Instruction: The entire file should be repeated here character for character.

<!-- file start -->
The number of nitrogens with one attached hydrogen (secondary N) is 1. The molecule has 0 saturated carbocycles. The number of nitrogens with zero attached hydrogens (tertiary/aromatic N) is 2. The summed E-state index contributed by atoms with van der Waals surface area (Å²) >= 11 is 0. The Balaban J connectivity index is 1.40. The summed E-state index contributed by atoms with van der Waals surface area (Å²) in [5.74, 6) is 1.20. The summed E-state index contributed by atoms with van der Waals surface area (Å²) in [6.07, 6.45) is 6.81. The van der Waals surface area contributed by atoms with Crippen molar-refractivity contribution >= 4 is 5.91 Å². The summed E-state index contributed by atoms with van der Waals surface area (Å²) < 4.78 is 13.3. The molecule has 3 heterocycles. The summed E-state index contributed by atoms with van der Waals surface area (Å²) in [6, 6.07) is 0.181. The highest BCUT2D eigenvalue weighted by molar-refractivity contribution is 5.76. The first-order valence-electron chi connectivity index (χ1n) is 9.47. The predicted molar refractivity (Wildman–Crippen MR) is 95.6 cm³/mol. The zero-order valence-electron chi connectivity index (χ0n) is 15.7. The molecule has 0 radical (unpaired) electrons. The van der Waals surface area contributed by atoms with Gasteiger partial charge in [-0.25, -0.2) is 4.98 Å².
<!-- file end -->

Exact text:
The number of nitrogens with one attached hydrogen (secondary N) is 1. The molecule has 0 saturated carbocycles. The number of nitrogens with zero attached hydrogens (tertiary/aromatic N) is 2. The summed E-state index contributed by atoms with van der Waals surface area (Å²) >= 11 is 0. The Balaban J connectivity index is 1.40. The summed E-state index contributed by atoms with van der Waals surface area (Å²) in [5.74, 6) is 1.20. The summed E-state index contributed by atoms with van der Waals surface area (Å²) in [6.07, 6.45) is 6.81. The van der Waals surface area contributed by atoms with Crippen molar-refractivity contribution >= 4 is 5.91 Å². The summed E-state index contributed by atoms with van der Waals surface area (Å²) < 4.78 is 13.3. The molecule has 3 heterocycles. The summed E-state index contributed by atoms with van der Waals surface area (Å²) in [6, 6.07) is 0.181. The highest BCUT2D eigenvalue weighted by molar-refractivity contribution is 5.76. The first-order valence-electron chi connectivity index (χ1n) is 9.47. The predicted molar refractivity (Wildman–Crippen MR) is 95.6 cm³/mol. The zero-order valence-electron chi connectivity index (χ0n) is 15.7. The molecule has 0 radical (unpaired) electrons. The van der Waals surface area contributed by atoms with Gasteiger partial charge in [-0.25, -0.2) is 4.98 Å².